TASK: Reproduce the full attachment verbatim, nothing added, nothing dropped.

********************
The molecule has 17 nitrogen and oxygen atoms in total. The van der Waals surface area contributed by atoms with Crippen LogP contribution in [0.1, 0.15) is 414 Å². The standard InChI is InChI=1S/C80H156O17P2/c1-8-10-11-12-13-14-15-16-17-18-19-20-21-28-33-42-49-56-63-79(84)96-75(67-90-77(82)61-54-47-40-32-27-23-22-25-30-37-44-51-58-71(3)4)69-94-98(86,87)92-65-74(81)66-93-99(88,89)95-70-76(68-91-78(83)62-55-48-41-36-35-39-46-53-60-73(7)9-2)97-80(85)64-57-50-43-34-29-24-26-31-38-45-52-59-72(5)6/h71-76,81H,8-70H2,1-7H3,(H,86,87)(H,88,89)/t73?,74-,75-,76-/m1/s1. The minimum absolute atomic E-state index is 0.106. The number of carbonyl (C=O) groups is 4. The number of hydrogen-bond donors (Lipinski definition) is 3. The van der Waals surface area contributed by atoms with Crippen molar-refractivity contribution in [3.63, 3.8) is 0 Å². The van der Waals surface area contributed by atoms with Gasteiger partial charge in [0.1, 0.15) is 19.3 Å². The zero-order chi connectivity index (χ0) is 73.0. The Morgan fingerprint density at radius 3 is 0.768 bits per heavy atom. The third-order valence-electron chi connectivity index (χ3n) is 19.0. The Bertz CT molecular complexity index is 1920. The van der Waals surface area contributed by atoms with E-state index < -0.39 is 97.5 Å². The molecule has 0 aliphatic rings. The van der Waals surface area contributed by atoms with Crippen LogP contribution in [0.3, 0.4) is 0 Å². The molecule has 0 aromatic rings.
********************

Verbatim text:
The molecule has 17 nitrogen and oxygen atoms in total. The van der Waals surface area contributed by atoms with Crippen LogP contribution in [0.1, 0.15) is 414 Å². The standard InChI is InChI=1S/C80H156O17P2/c1-8-10-11-12-13-14-15-16-17-18-19-20-21-28-33-42-49-56-63-79(84)96-75(67-90-77(82)61-54-47-40-32-27-23-22-25-30-37-44-51-58-71(3)4)69-94-98(86,87)92-65-74(81)66-93-99(88,89)95-70-76(68-91-78(83)62-55-48-41-36-35-39-46-53-60-73(7)9-2)97-80(85)64-57-50-43-34-29-24-26-31-38-45-52-59-72(5)6/h71-76,81H,8-70H2,1-7H3,(H,86,87)(H,88,89)/t73?,74-,75-,76-/m1/s1. The minimum absolute atomic E-state index is 0.106. The number of carbonyl (C=O) groups is 4. The number of hydrogen-bond donors (Lipinski definition) is 3. The van der Waals surface area contributed by atoms with Crippen molar-refractivity contribution in [3.63, 3.8) is 0 Å². The van der Waals surface area contributed by atoms with Gasteiger partial charge in [0.1, 0.15) is 19.3 Å². The zero-order chi connectivity index (χ0) is 73.0. The Morgan fingerprint density at radius 3 is 0.768 bits per heavy atom. The third-order valence-electron chi connectivity index (χ3n) is 19.0. The Bertz CT molecular complexity index is 1920. The van der Waals surface area contributed by atoms with E-state index < -0.39 is 97.5 Å². The molecule has 0 aliphatic rings. The van der Waals surface area contributed by atoms with Crippen LogP contribution in [0.3, 0.4) is 0 Å². The molecule has 0 aromatic rings.